Why go to Costa Blanca?
Far more than just sea and sand
Most people don't realise that the Costa Blanca actually stretches almost 30km inland, at least as far as the tourism authorities are concerned, which offers holiday makers an enormous selection of days out and entertainment. Many first-timers to the area are amazed to see how close the mountains are to the shore, and in only 30 minutes from a paddle in the Med they can be walking old mule paths through ancient olive groves.
Everything for the sportsperson
Most of the tourism to the Costa Blanca is based on the beach, but the region also offers a great choice for the sportsperson. Because of the varied countryside, from long, open flat stretches to steep mountain roads, professional cycling teams from all over northern Europe use the area as their winter training ground. The Sierra Aitana - the mountain range a short drive inland from Benidorm - has some of Europe's most testing free-climbing faces, and scuba divers are offered the opportunity of diving in unpolluted waters filled with scores of underwater life. Denia even has its own underwater way-marked trails. And the golfer isn't overlooked, either, with courses of every standard and complexity.
The tourism boom of the 1960s, 70s and 80s attracted people from all over Spain looking for work. With them they brought their regional cultures and gastronomy. Latterly, Spain's most popular coastal zone has been a magnet for nationalities worldwide who have done the same, so with the possible exception of roast cod's eyes on a bed of steamed papas grass (if such a thing exists), the adventurous gourmet can sample cuisine from every corner of the globe. The region also has some of the top restaurants in Spain, many of the chefs being attracted to the region by the quality of the local produce. (During the time of the Moors the Valencian region was the most productive in the whole of the then known world.)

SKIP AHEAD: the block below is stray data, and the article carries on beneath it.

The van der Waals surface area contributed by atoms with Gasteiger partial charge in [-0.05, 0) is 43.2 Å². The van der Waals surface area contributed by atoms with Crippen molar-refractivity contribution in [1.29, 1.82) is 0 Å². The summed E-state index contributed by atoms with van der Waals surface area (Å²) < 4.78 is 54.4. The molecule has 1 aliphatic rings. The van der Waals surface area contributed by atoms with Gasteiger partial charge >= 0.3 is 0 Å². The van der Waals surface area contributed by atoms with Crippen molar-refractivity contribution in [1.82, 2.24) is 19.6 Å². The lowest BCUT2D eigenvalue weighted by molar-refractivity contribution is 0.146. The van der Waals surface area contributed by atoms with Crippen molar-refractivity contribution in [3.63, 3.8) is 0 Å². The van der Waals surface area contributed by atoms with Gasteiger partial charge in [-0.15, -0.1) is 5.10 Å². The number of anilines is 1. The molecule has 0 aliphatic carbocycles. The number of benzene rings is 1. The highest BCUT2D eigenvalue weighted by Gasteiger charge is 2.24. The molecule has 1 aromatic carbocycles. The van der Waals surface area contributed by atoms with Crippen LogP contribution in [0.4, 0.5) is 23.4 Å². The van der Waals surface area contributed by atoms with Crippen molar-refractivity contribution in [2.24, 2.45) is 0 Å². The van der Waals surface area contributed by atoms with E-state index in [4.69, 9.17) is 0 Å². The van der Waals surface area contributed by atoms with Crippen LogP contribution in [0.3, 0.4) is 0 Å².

Party, party everywhere
With so many residents from almost every town and village in Spain, at sometime in the year you will be able to experience the fiestas from all over the 'Piel de Toro', (the name given to the country because its shape is like a bull's hide laid out flat). But each town will also have its own fiestas patronales, dedicated to their patron saint, or local festivals, which will be celebrated in their unique way; the bonfires and fancy frocks of Alicante's hogueras; Benidorm's burning of a boat as part of 'La Barqueta'; or the wacky water-throwing fiesta through the streets of Altea.
Taking the little coastal train
For a day out to glimpse a variety of Costa Blancan faces, take the trenet from Alicante to Dénia or any one of the small stations along the way. This narrow-gauge railway winds its way along the coast through towns and villages, coves and countryside, stopping at tiny stations with little more than a sign and a stone bench to show they exist.
A world of wine
It's said that Louis XIV, the Sun King of France, asked for Alicante wine on his death bed. The wine he was referring to was Fondillon, an unusual wine made in what is called the rancio method, and which still exists. But the soft sea breezes and warm summer sun has also encouraged local growers to create some very distinctive and award-winning wines, which can be sampled at their bodegas only a short drive from the coast.
Everything within easy reach
The well-developed infrastructure means that in a couple of hours from Benidorm you can be in Valencia City, to enjoy the City of Arts and Sciences, the medieval barrio of El Carmen, or try a paella, which was invented there. Within half-an-hour you can visit the weird and wonderful museums of the hill-top village of Guadalest, the second most visited tourist destination in Spain after the Prado gallery in Madrid, or spend the day discovering the the chain castles that separated Castilla from warring Aragon.
Neither as cold and wet in the winter as the Costa Brava or hot and humid in the summer as the Costa del Sol, the Costa Blanca has one of the best all-year-round climates in Spain. While the temperatures may drop during the winter months the skies are almost always blue and cloud free, attracting many visitors for extended stays of up to three months, away from their cold north-European homes.
Most people are surprised at how many historic monuments and how much beautiful architecture exists in the Costa Blanca. Castles, cathedrals, Modernista mansions (the uniquely Spanish style that crosses over between Art Nouveau and Art Deco), the narrow, twisting medieval streets of historic town centres. Even the much maligned Benidorm is seen as having some of the best examples of urban architecture of the mid-20th century.
But most importantly....
You are never far away from the sparkling turquoise Mediterranean and pristine beaches of soft golden sand. There are 38 beaches which fly the Blue Flag, the highest European standard for cleanliness and safety.